Tangocherie in Buenos Aires

American woman Cherie has been living in Argentina for nearly four years now, where she works as a tango instructor and writer in Buenos Aires. Read about her thoughts on various aspects of the everyday culture of this Argentine city and learn from tips she shares, not only on living in Buenos Aires, but on living in another country and making the most of the experience.
 

Cherie Magnus

-Where were you born?
Los Angeles, CA, USA

-In which country and city are you living now?
Buenos Aires, AR, in the barrio of Boedo

-Are you living alone or with your family?
I live with my American cat, Phoebe, who I brought from Mexico and who came with me from L.A.

-How long have you been living in Argentina?
Almost 4 years

-What is your age?
Mmm-m-m-mature!

-When did you come up with the idea of living in that country?
Mexico was getting too expensive and besides there is no tango there, so it was only natural that one day I would come to Buenos Aires.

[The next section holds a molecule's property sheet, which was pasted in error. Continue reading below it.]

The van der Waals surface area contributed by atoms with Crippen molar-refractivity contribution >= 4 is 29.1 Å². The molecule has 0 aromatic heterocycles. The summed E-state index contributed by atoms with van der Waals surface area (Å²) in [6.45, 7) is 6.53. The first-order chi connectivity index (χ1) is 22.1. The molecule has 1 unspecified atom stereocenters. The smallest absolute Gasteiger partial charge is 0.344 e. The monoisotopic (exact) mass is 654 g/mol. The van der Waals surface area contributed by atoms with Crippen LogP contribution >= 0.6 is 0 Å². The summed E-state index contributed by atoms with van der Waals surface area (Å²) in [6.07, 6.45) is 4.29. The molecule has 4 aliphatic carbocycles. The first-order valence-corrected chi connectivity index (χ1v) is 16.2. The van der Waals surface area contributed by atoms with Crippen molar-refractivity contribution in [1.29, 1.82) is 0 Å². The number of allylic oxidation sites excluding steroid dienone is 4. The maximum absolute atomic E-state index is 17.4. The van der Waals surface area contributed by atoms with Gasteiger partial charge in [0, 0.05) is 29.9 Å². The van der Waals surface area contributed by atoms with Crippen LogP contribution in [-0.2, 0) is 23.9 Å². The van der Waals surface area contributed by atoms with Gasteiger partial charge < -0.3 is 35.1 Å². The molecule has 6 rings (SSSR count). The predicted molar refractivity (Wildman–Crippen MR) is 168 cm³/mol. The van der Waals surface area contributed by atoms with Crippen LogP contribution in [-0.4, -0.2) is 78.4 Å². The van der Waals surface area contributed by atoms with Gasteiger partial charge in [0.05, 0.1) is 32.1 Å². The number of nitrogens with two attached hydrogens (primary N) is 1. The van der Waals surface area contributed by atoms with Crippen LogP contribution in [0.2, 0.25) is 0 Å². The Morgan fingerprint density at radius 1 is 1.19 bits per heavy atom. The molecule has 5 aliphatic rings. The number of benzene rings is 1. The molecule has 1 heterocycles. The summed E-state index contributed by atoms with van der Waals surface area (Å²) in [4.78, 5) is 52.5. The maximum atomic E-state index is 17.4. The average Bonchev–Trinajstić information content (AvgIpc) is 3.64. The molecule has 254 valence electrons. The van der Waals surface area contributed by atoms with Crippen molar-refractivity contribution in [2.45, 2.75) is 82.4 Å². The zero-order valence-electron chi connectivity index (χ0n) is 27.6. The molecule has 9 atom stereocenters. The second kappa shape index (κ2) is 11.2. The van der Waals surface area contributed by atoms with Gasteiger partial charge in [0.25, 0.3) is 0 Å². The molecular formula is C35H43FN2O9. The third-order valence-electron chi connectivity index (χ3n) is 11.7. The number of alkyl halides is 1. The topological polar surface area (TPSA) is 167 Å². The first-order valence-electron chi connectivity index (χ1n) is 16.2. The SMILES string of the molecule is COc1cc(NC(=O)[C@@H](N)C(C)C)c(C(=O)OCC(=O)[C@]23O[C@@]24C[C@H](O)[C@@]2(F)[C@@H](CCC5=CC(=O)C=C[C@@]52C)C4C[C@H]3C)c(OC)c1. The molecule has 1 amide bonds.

Actually I don't like the words expat or expatriate; there's just such a negative sound to them, you know, like ex-con, or ex-wife, ex-promqueen, even ex-millionaire.

Expatriate sounds as if I've been kicked out of my country, or I left it because I hated it, or I failed somehow, something bad, an exile, you know? It's even worse when it's mistakenly spelled expatriot, which connotes even more being against one's country, a spy or terrorist or something. If Paul Revere was one of our greatest patriots, who would be our greatest expatriot?

I guess I don't want to be an ex-anything.

I would prefer a more positive-sounding word to explain that yes, I moved to France, and to Mexico, and to Argentina to live. I'm thankful for the opportunities I've had to learn and enjoy other cultures and languages, but I still think the U.S. is the best country in the world despite its faults. Sometimes you have to leave it to appreciate it.

I know, maybe I'm a multipatriate! How does that sound?

-Was it hard to get a visa or a working permit?
I’ve been here for more than 3 years, and only now am getting all the required papers in order to apply for a long-term visa. Each time I show up with my file, they want another paper I didn’t know about.

-Was it difficult for you to get medical insurance before you went there or when you first arrived?